Wouldn't it be more fun to ask the questions that people don't want asked (like some journalist actually asking Mitt Romney if he thinks he's getting a planet when he dies or if his underwear is magic)?

    Like Sharon said, you'd have to ask that (mocking) question of a Mormon.


    Do you believe evil spirits inhabit bodies and can only be expelled through exorcism?

    Absolutely they can; for full-on demonic possession, exorcism is certainly the primary way one would expel them.

    Do you believe the devil plays an active part in the world today?

    HELL yes.

    Do you think prayer works, and if so, why hasn't any study ever showed an effect beyond placebo?

    Yes, I do believe so, but you misunderstand the purpose and effect of prayer in the life of the world and in the soul.

    Are angels watching over us an what do they actually do?

    Yes, and even you have a guardian angel, MH. And that one is working overtime. ;) Angels are messengers of God, and they also serve to illuminate minds and souls, communicate between men and God, and generally help out all of mankind.

    Are stigmata real and do they exhibit the same wounds Christ had?

    Yes, and not always exactly.

    Does Mary reveal herself to people, mainly children?

    Yes, and sometimes children, but mostly simple folks, to confound the prideful and mighty.

    Do miracles occur, is there proof?

    Yes they do, and not the kind of "proof" that you require. ;)

    Is self-flagellation a reasonable form of penance?

    Generally not advisable! But under the proper direction of a holy and experienced spiritual director, some saints have undertaken it legitimately.

    Are relics non-sinful and do they have magic properties?

    Again, the "magic" thing is way off, but yes, relics are legit and wonderful and have much supernatural power.

    Is there a noticeable difference between the Eucharist and non-consecrated bread - i.e. if a double blind study was set up would the believers know which was which, or would their actions afterwards show a difference between those who had the Eucharist and those who didn't?

    No measurably physical difference, and Aquinas famously discussed this issue, making the distinction between an object's "substance" vs. its "accidents". Easily accessible if you care to look.

    Did/does God intervene in evolution?

    I'm not an expert on evolution, so I defer to those Catholics who are.

    Did Adam and Eve exist and were they the only two humans on the planet at one time?

    Yes, they did, and the Church doesn't answer the second part, but leaves that to the discipline of science. Unless you are using the term "human" to mean, "made in the image of God, with a soul and with an intellect and a will", then yes, they were the first two with ensoulment.

    Hope that helps!

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  78. Nubby said:

    I was leading you down the path by the hand through one of Aquinas's proofs, but you haven't answered.

    No atheist here has yet demonstrated that they even know what those proofs are, much less refuted them. I'm as frustrated as you, Nubby.

    Better question is, why can't you tell me, physically, why a higher dimension cannot interact with, or have a relationship with or within, a lower dimension, as in a plane within a cube?

    Great question. Simple, to the point. MH?

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  79. Yes.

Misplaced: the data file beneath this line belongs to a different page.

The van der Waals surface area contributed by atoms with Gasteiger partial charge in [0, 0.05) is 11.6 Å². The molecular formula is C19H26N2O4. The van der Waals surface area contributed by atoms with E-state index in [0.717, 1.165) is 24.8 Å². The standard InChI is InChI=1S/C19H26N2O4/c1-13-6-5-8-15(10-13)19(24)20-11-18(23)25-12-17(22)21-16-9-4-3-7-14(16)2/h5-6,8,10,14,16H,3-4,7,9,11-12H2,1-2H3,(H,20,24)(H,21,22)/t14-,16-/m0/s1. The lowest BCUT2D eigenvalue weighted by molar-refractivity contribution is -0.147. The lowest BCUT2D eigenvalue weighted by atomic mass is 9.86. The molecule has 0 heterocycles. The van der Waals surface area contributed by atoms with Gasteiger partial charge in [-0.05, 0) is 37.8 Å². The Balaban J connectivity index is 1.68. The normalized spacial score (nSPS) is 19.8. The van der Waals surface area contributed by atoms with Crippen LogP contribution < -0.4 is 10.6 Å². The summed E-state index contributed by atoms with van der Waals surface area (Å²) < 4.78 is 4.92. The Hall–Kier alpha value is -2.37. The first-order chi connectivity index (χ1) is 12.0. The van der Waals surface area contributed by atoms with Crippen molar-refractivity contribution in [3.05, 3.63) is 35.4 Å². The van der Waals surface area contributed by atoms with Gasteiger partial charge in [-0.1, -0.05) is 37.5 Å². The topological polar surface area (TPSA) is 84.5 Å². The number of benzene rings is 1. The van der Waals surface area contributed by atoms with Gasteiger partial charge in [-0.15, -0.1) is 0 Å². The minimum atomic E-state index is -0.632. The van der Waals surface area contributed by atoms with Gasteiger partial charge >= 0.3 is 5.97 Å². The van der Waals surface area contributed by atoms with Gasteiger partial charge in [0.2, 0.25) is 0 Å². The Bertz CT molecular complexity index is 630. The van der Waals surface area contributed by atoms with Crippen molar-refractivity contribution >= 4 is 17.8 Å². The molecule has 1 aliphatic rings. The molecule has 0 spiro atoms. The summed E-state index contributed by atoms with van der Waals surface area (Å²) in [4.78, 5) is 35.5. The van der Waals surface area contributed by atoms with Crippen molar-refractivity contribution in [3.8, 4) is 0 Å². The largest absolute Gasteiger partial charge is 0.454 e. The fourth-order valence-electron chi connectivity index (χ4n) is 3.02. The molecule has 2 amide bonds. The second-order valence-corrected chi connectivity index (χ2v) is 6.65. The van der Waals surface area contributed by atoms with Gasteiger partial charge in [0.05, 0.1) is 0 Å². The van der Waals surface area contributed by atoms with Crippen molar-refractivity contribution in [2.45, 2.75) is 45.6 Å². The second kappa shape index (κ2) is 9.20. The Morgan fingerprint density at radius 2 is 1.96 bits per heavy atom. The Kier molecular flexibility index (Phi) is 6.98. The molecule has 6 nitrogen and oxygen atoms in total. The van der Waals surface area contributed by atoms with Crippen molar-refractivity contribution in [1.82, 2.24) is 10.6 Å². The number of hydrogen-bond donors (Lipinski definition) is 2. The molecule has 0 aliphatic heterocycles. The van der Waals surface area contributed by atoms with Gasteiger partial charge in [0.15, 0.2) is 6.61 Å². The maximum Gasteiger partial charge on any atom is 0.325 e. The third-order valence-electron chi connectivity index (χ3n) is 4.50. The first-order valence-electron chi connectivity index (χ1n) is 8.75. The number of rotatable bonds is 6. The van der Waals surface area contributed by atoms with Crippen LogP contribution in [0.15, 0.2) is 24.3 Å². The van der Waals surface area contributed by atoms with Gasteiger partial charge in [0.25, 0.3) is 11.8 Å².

Yes.

    Yes. I haven't read the studies so I can't tell you why they have the results they do. My opinion has always been God doesn't like it when we get cheeky like that. :-) Our desire to prove God does or doesn't exist is linked to our pride.

    Yes, whatever God commands them to do.

    Yes, they are similar wounds but not exact to what our Lord suffered.

    Yes.

    Yes, by proof I am assuming you mean scientific proof. Scientific proof requires repeatable results in order to establish proof- since miracles are, by their nature, not repeatable...how can we prove. But that doesn't mean miracles don't exist.

    It can be but not without proper direction. For most people it would be unreasonable.

    Relics are very powerful and no they are not sinful.

    No- Leila explained this better than I could so I'll go with "Yeah, what she said!"

    What in the world do you mean by intervene? You can argue God intervenes in everything.

    Yes, and I have no idea.

    I disagree these are questions we don't want asked. I would love it if more people asked questions about our faith rather than just argued against it.

    I'm not embarrassed by any of those questions or my answers. I'm not troubled by the fact I cannot prove God exists or prayers work.

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  80. StarFireKK, great answers! Thanks! It just boggles the mind that someone would think us embarrassed by our Faith. Don't they get that we love our Faith and want the whole world to come to the Truth? This is not something we faithful Catholics keep hidden, so I find the implication by MH to be a bit bizarre.

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  81. It could be pointed out, too, that the Church requires miracles in order to determine that someone is a saint. The miracles have to occur in answer to prayers asking for that saint's intercession, and the miracle is subject to vigorous medical review. The doctors who review the cases aren't necessarily Catholic. A person has to be at a point where all medical interventions have been tried and doctors have essentially given up on the patient or at least on being able to cure the illness. The healing usually has to be instantaneous. The same is true for miracles to be accepted by the Church at places like Lourdes and Fatima. Many, many people believe they have been cured at Lourdes, but only a handful of those healings have been accepted by the Church as official Lourdes miracles. If you think the Church is made up of yahoos who think every little thing is a miracle, well, every little things really is a miracle but the Church itself is extremely careful in examining these claims.